The Importance of Teaching Kids a Growth Mindset

by Taresa Schmidt

You probably expect your child to come home from dance class at Stage Stars Dance and Acro talking about pointed feet, strong arms, and shuffle-ball-changes.

But what if they came home talking about all that and more this fall? What if they came home and told you about the power of “yet?” Or how they are learning to turn negative self-talk into positive thoughts about themselves?

Well, get ready. Because Dance Director Angie Craft and her staff are teaching much more than dance this fall. They’re teaching their students about cultivating a growth mindset.

The concept, coined by psychologist Carol Dweck, has been embraced by local schools and implemented in curricula for some time. But Miss Angie and her staff at Stage Stars have felt a shift in their students’ mindset in recent years. “Now more than ever, we’re feeling the anxious, stressful emotions of our students,” said Miss Angie. “And I think we need to focus more on their mental health, well-being, and emotional growth. Even inside the dance classroom.”

What is Growth Mindset?

In her 2006 book, Mindset: The New Psychology of Success, Dweck introduced the terms fixed mindset and growth mindset. In a 2012 interview about these concepts, she said:

“In a fixed mindset, students believe their basic abilities, their intelligence, their talents, are just fixed traits. They have a certain amount and that’s that, and then their goal becomes to look smart all the time and never look dumb. In a growth mindset, students understand that their talents and abilities can be developed through effort, good teaching, and persistence. They don’t necessarily think everyone’s the same or anyone can be Einstein, but they believe everyone can get smarter if they work at it.”

Miss Angie feels that recognizing these terms and teaching her students how to make that shift in mindset can be a powerful tool in the dance studio but, more importantly, in life. “Think about it,” she said. “We can teach our students that they are responsible for their own success! We’re giving them the power to change their way of looking at things and achieve the things they are willing to work for!”

Inside the Studio

This fall, each dance student in levels one through six will receive a folder to keep in their dance bag. At least twice a month, dance teachers will hand out worksheets and spend time in class reading, talking, and leading group and individual exercises to teach students about growth mindset and how it can benefit them. “We want them to recognize negative self-talk,” said Miss Angie, “and how it holds them back. We want them to learn to turn that negative talk into positive thoughts about themselves. When they get stuck in comparison with other dancers, we want to help them learn to get themselves out of that negative headspace and recognize their own potential. And as they grow as individuals, they will learn to grow as a team.”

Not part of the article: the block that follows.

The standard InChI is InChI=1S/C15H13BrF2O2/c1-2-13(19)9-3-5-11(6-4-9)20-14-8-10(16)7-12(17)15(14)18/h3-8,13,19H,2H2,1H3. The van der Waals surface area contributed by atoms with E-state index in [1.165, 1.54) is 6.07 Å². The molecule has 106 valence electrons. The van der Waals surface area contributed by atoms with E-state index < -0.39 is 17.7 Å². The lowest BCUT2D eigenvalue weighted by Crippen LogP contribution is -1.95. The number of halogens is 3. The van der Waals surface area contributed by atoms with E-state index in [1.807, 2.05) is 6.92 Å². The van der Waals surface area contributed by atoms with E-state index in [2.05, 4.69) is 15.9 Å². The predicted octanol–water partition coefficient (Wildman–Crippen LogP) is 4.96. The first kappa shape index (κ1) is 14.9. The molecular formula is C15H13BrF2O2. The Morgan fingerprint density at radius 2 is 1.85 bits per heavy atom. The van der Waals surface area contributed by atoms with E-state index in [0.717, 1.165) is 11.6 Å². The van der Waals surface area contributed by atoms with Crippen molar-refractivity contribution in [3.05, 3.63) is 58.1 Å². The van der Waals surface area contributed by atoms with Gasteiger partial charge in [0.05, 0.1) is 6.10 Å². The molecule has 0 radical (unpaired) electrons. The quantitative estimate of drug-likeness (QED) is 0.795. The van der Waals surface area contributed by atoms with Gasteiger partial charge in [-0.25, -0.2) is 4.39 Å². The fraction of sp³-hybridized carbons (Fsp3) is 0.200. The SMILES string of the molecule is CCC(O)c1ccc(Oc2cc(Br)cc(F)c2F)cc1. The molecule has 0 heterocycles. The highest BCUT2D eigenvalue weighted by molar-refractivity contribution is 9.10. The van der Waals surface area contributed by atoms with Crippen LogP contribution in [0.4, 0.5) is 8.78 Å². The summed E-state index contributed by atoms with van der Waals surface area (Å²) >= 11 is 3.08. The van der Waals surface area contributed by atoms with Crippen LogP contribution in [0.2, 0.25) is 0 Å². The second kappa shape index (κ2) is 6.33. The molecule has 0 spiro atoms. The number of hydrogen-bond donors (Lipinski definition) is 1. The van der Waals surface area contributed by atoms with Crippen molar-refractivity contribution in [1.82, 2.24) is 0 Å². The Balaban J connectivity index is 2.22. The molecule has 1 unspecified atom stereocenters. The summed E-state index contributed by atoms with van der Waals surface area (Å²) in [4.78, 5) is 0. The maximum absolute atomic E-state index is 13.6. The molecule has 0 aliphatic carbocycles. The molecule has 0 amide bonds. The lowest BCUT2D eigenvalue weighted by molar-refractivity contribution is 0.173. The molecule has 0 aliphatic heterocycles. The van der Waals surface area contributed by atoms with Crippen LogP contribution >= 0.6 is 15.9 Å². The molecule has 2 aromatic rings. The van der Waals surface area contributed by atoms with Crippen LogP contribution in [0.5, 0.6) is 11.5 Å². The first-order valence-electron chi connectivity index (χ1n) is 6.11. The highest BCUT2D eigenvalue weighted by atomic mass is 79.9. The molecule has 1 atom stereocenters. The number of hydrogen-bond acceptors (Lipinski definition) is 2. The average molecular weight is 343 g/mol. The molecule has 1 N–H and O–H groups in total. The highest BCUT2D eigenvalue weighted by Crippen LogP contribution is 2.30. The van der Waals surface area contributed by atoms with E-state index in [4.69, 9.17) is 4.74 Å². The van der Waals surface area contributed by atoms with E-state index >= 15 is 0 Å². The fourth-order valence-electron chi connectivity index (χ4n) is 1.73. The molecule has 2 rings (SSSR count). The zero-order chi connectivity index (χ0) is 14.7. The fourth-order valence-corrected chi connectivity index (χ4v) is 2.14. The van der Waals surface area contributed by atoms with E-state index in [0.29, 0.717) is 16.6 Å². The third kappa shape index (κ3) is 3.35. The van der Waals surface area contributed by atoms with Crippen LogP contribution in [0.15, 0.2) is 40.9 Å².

The Power of Yet

One of Miss Angie’s team’s most powerful and positive messages that manages to find its way into just about every dance lesson is the power of yet. “When we teach a new concept in class and students are having a hard time mastering it, we often hear the phrase ‘I can’t do it.’ We always encourage them to change that statement to ‘I can’t do it yet.’ Just that small change of words, that recognition that something actually IS doable, opens up a world of possibilities to them,” said Miss Angie. “If they can embrace that they are actually able to do things that seem impossible if they change their mindset and work really hard, they are learning one of the most important lessons in life.”

This summer, Miss Angie and her team moved to action and started incorporating growth mindset concepts into their week-long Dance Company intensive programs. “We asked our dancers, ‘What does success look like to you? What does failure look like to you?’ And we saw some real ‘ah ha!’ moments for those dancers,” said Miss Angie. “They shared their thoughts, and so many of them realized that, although success looks different for everyone, we all share the same fears. We talked a lot about how to overcome those common fears to find our individual success.”

Miss Angie feels continuing these lessons with her dance company and incorporating them into fall dance classes is the best way to teach her dancers that they have a good place to go, a positive headspace to live in, when they start to have those inevitable, negative feelings. “I want all our students to know,” she said, “that their feelings are valid. But I also want them to learn to ask themselves, ‘What am I going to do about them?’ And we want to give them the tools to answer that question in a way that sets them up for success for the rest of their lives.”

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